Where do bees go in win­ter?

Buckinghamshire Advertiser - - GREEN SPACES -

WE ARE now well into au­tumn and the first frosts are bit­ing. So what hap­pens to bees and wasps, which rely wholly or par­tially for their sur­vival on the flow­ers that have died back?

With one ex­cep­tion they hi­ber­nate, like a lot of small mam­mals, by shel­ter­ing from the weather and preda­tors to con­serve their en­ergy un­til flow­ers start bloom­ing again.

After the colony dies off in early au­tumn, newly mated bum­ble bees – next year’s queens – dig a hole two to four inches deep in a north-west-fac­ing bank, where they spend the win­ter. The queen’s body goes into a state of tor­por and can with­stand tem­per­a­tures as low as mi­nus 18°C.

Wasps ba­si­cally have the same life­cy­cle as bum­ble bees. How­ever, after mat­ing, the young queens choose an al­to­gether warmer spot in which to hi­ber­nate: in your bed­room per­haps, on the cur­tain pel­met, or in a cor­ner un­der the car­pet! If they are out­side, they’ll be in a shel­tered spot un­der the bark of a tree, or in a crevice in a wall.

I have a soli­tary bee nest­box in my gar­den and vir­tu­ally all the bam­boo tubes are sealed with a small plug of mud. Inside each tube there are six to eight cells con­tain­ing lar­vae. Th­ese will de­velop and ma­ture dur­ing the win­ter and emerge as fully formed adult bees from next March.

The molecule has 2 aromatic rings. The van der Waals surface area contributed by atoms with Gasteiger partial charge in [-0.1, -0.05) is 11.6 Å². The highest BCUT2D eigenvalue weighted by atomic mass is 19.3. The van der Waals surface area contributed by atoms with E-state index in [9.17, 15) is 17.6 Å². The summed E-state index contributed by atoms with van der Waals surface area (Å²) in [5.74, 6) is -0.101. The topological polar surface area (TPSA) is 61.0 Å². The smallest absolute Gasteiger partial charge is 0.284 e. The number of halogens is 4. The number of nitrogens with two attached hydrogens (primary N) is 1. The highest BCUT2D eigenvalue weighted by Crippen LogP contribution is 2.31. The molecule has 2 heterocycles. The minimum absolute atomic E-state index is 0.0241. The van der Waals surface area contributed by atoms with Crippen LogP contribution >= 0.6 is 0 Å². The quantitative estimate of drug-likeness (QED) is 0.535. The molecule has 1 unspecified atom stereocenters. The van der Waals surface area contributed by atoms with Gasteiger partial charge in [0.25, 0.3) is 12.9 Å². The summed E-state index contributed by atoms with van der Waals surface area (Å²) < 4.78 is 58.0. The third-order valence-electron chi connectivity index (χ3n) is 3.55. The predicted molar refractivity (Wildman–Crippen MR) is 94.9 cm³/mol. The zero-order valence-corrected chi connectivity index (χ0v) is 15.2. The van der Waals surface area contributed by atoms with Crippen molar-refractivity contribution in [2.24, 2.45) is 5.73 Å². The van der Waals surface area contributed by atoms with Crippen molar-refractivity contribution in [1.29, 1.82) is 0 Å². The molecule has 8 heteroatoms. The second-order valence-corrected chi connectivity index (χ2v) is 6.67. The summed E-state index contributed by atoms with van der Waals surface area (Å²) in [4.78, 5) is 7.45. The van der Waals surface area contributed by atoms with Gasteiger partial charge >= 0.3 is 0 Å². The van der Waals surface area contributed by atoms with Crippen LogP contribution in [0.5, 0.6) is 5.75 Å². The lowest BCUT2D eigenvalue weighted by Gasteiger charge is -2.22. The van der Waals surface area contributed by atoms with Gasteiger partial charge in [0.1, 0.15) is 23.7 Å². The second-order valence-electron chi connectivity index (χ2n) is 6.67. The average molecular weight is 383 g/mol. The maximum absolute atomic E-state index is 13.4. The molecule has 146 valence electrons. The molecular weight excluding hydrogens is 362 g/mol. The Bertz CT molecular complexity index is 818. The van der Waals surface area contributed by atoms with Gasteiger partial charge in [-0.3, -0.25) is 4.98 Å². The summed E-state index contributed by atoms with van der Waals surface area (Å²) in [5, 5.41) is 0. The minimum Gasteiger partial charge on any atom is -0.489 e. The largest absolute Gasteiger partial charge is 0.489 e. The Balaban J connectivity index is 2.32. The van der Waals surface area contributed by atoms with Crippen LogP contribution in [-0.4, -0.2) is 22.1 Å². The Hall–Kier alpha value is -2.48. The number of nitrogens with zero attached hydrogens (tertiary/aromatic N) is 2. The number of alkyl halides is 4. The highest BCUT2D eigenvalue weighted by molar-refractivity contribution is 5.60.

There are more than 220 species of soli­tary bee, so in­evitably their nest­ing lo­ca­tion varies: some bur­row into the ground, oth­ers use va­cated bee­tle bor­ings in rot­ten wood or hol­low plant stems.

The honey bee is the one bee that does not hi­ber­nate. The colony pre­pares for win­ter by stor­ing honey dur­ing the sum­mer months. So, if it’s sunny on Christ­mas Day and you see a bee fly­ing, it’s a honey bee!

Fi­nally, two things gar­den­ers can do to help. Leave tall hol­low-stemmed plants in your bor­ders; they pro­vide an ar­chi­tec­tural fea­ture as well as a hi­ber­nat­ing spot for soli­tary bees.

And grow win­ter-flow­er­ing shrubs such as ev­er­last­ing wall­flow­ers, which the honey bees need to re­fuel on sunny win­ter days.

To learn more about the life­cy­cle of bees, go to www.bbowt.org.uk/wildlife/wildlifead­vice/wild-info-bees.

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